Most of us pay little attention, if any, to the daily functioning of our many physiological systems. Our hearts beat, our digestive systems digest, and our various hormones, such as those deriving ...View Article
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Posted on 04-13-2013
By: Dr. Sten Ekberg
The head line is actually misleading, but that's on purpose. It is the wrong question. What we really need to ask is; what kinds of fats are good or bad? Or - what makes something a high or low quality fat?
As a society we have swallowed a big misconception - hook line and sinker. Everywhere we turn we hear that fat is bad. Fat causes obesity, high cholesterol, heart disease, etc. All food labeling is based on the premise that fat is bad. Labels should tell you how many fat grams and how many calories come from fat. There is low fat milk, low fat cheese, low fat yogurt, low fat ice cream, low fat candy and the list is endless. The underlying premise is always that the lower the fat, the healthier the food. Now they have even started to color code the labels on packages as well as on the edge of the shelf so you can quickly identify the "healthier" alternative.
The funny thing is, or actually not so funny thing is, that it is all a big myth. Fat is not generally a bad thing. Some fats are good and some fats are bad. The reason most people have a negative association to fat is that too many people accumulate fat on their bodies through inactive and unhealthy life styles and then mistakenly assume that it got there by eating too much fat. That belief is a complete myth and falsehood. That is not how it works. Eating fat does not make you fat.
Fat primarily gets stored in your body by a fat storing hormone called insulin. Insulin is triggered by anything you eat that results in elevated blood sugar. The blood sugar that is in excess of what you can burn in the present moment gets converted to fat. Fat does not elevate blood sugar.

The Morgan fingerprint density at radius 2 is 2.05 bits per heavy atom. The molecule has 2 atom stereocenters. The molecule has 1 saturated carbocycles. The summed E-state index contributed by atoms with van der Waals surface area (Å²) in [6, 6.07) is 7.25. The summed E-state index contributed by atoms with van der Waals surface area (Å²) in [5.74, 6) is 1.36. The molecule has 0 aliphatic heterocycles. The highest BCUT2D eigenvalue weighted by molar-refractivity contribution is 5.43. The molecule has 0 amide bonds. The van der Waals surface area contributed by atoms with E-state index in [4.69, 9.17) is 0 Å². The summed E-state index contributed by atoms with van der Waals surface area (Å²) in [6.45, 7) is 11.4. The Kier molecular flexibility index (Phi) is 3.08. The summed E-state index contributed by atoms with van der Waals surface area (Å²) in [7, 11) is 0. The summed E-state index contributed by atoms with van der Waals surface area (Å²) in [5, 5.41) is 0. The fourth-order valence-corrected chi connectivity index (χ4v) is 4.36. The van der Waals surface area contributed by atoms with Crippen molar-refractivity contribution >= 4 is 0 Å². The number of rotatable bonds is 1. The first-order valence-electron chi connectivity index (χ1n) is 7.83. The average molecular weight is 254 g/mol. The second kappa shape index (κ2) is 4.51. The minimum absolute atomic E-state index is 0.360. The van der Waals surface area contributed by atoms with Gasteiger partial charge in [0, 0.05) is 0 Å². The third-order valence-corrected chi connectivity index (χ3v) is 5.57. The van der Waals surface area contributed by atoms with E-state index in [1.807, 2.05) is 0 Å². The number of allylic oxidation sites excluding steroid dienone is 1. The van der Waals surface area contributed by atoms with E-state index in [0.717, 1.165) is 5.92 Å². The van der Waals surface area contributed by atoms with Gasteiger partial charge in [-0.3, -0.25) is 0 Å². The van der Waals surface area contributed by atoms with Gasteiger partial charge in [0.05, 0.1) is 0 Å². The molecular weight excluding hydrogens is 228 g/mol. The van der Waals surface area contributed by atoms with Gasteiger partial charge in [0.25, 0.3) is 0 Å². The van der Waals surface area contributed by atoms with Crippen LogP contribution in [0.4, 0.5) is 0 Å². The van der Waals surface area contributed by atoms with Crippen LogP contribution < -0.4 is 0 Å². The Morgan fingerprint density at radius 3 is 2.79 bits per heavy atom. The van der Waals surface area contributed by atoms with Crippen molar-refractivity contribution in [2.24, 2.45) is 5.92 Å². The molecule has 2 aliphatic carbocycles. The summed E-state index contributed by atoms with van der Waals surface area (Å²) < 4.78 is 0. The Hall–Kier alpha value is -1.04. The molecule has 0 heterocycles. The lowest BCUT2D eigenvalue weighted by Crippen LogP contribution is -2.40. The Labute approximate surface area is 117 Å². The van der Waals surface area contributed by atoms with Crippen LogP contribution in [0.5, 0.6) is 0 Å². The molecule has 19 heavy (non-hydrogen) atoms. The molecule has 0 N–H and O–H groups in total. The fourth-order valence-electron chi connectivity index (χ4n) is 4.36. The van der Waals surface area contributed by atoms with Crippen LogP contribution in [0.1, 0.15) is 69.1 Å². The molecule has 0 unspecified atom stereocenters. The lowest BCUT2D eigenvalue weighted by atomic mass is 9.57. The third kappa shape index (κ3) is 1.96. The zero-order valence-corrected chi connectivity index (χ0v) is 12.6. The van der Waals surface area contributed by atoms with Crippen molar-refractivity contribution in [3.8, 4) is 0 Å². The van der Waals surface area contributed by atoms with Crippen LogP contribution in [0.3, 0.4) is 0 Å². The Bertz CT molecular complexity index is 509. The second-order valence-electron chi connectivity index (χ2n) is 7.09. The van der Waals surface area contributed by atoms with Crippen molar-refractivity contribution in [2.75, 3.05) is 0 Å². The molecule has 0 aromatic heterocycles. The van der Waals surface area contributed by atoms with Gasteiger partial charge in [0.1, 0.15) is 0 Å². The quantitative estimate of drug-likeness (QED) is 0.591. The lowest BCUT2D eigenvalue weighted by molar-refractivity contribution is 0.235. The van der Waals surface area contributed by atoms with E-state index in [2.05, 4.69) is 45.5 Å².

Sugar and processed starches are the things that result in elevated blood sugar, triggers insulin and gets converted to fat. (More about this in detail in another article).
Good fats are some of the important things we can eat. To simplify the picture I would like to group all the fats into three categories. Good fats, bad fats and in between, where good fats will make you healthier, bad fats will make you sick, and in between fats that won't hurt you if you eat a good diet of predominantly whole foods.
In the first group of really good fats you find fats from fish and vegetables. Also fresh, raw nuts and seeds fall in this category. Unless you exaggerate something fierce you will pretty much get healthier the more of these fats that you can eat.
In the "in between" group are natural saturated fats. These are fats from coconuts and animals. Beef fat chicken fat, butter etc. These fats won't hurt you in moderation if you lead an active life style and eat mostly whole natural foods.
In the bad group we find all fats that are un-natural. These are margarine, processed vegetable oils shortening, trans-fats, partially hydrogenated oils and anything else artificial that you can't obtain without the help of machines and chemical labs. These fats are toxic, because the molecules have been altered so that your body does not recognize them anymore. In this category we also find any fat that used to be good but that has gone rancid from oxidation by heat and air.
Within reason, there is no amount of fat that is too much. The only real issue is whether it is a high or low quality fat. Fats are very satisfying and they are absorbed slowly, so they actually help to control both your blood sugar and your appetite, unless you eat them with large amounts of sugar and starch, in which case the drug effect of those will create a craving which overrides the satiating effects of the fat. An example of the latter would be virtually all desserts. If you are to have dessert, your best bet is to never eat it on an empty stomach and eat the richest and fattest dessert you can find so that you will be satisfied with a small quantity.
So in summary, in order to be healthy, eat as many natural foods as you can, including as many natural fats as you can. Avoid all processed fats, including vegetable oils, cooking oils, margarine and shortening. Avoid anything processed, especially containing partially hydrogenated oils. And in general avoid any packaged product that is low fat, because it is virtually guaranteed to make you gain weight.
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